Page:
| Menus |

Crawfish Ravioli at D'Amico's

Keep Houston Press Free
I Support
  • Local
  • Community
  • Journalism
  • logo

Support the independent voice of Houston and help keep the future of Houston Press free.

When we first heard about the crawfish ravioli at D'Amico's Italian Market Café, we weren't sure what to think other than, "That's worth a try."

But watching the dish (and other homemade ravioli) being made in the cafe kitchen last week turned that thought into, "When do we eat?"

The stuffing consists of chopped poblano peppers, green onions and pre-cooked crawfish meat run through a food processor. Those ingredients are added to a pot of olive oil and garlic and cooked for an hour, then strained. Chef Armando then spreads the mixture onto trays and tosses it in the cooler.

A half-hour later, he transfers the filling to a mixing bowl and adds ricotta, then Romano cheese. One batch of filling makes about 700 ravioli and lasts about a week. It's split into five separate containers, four of which are frozen until needed, when they're rolled into balls and sandwiched between two sheets of fresh pasta.

That's where Alicia takes over. She's been making pasta from scratch for restaurateur Nash D'Amico for 24 years at his various properties (though the crawfish ravioli has only been on the menu for the last 15 or so).

The pasta consists of flour, paprika and eggs and is made about three times each week, depending on how fast the orders come in. The pasta sheets are held together with a coating of egg whites, an edible Elmer's glue. The fresh batches are blanched for about eight minutes in boiling water, then refrigerated on trays until a customer stabs his index finger at them through the glass, in which case Armando tosses the sauce together -- olive oil, onions, butter, plum tomatoes, heavy whipping cream, salt and pepper, and a few more crawfish tails -- adds a few of the ravioli, and serves it up.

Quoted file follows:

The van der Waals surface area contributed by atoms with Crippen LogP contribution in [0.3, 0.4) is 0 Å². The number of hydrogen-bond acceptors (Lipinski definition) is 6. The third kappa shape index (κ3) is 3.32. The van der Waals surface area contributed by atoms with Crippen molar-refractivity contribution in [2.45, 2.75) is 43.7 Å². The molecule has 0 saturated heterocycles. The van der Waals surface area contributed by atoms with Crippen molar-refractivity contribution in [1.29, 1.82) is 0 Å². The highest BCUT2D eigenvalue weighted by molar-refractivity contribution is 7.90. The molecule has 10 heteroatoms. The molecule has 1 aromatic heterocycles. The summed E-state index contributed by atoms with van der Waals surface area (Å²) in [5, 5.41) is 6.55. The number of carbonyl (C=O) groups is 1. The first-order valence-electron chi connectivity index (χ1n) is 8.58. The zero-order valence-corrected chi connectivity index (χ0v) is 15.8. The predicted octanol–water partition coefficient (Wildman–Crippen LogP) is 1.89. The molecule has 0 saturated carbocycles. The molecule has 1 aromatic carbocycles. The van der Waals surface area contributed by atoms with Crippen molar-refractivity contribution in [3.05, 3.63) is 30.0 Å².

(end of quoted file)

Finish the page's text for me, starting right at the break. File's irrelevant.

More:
The dish is as pleasant to eat as it was to film being made in the café's tight-quartered kitchen. The crawfish tails are packed with flavor, and a tinge similar, we think, to a citrus fruit. The seafood base builds with a nice texture, gritty in a good way. The pasta is firm and clearly the favorite at our table. It has a thick texture, firm but not chewy. The filling is clearly seafood, a bit like tuna, with the ricotta in the backseat where it belongs.

Granted, the stuffing is so thick it's occasionally the only thing left to chew, but making a meal of overfilled ravioli is far better than finding your pasta squares have been putting cucumbers in their pants, to thoroughly stretch a metaphor.

The sauce can't help but be wholesome with all that butter and cream in there, and the plum tomatoes give it a nice, even sweetness. But my companions are left seeking spice, or some form of originality. Specifically, they'd expected a Creole kick, given the crawfish title. But it should be noted: All plates are clean.

Keep the Houston Press Free... Since we started the Houston Press, it has been defined as the free, independent voice of Houston, and we would like to keep it that way. Offering our readers free access to incisive coverage of local news, food and culture. Producing stories on everything from political scandals to the hottest new bands, with gutsy reporting, stylish writing, and staffers who've won everything from the Society of Professional Journalists' Sigma Delta Chi feature-writing award to the Casey Medal for Meritorious Journalism. But with local journalism's existence under siege and advertising revenue setbacks having a larger impact, it is important now more than ever for us to rally support behind funding our local journalism. You can help by participating in our "I Support" membership program, allowing us to keep covering Houston with no paywalls.

We use cookies to collect and analyze information on site performance and usage, and to enhance and customize content and advertisements. By clicking 'X' or continuing to use the site, you agree to allow cookies to be placed. To find out more, visit our cookies policy and our privacy policy.


Join the Press community and help support independent local journalism in Houston.


Join the Press community and help support independent local journalism in Houston.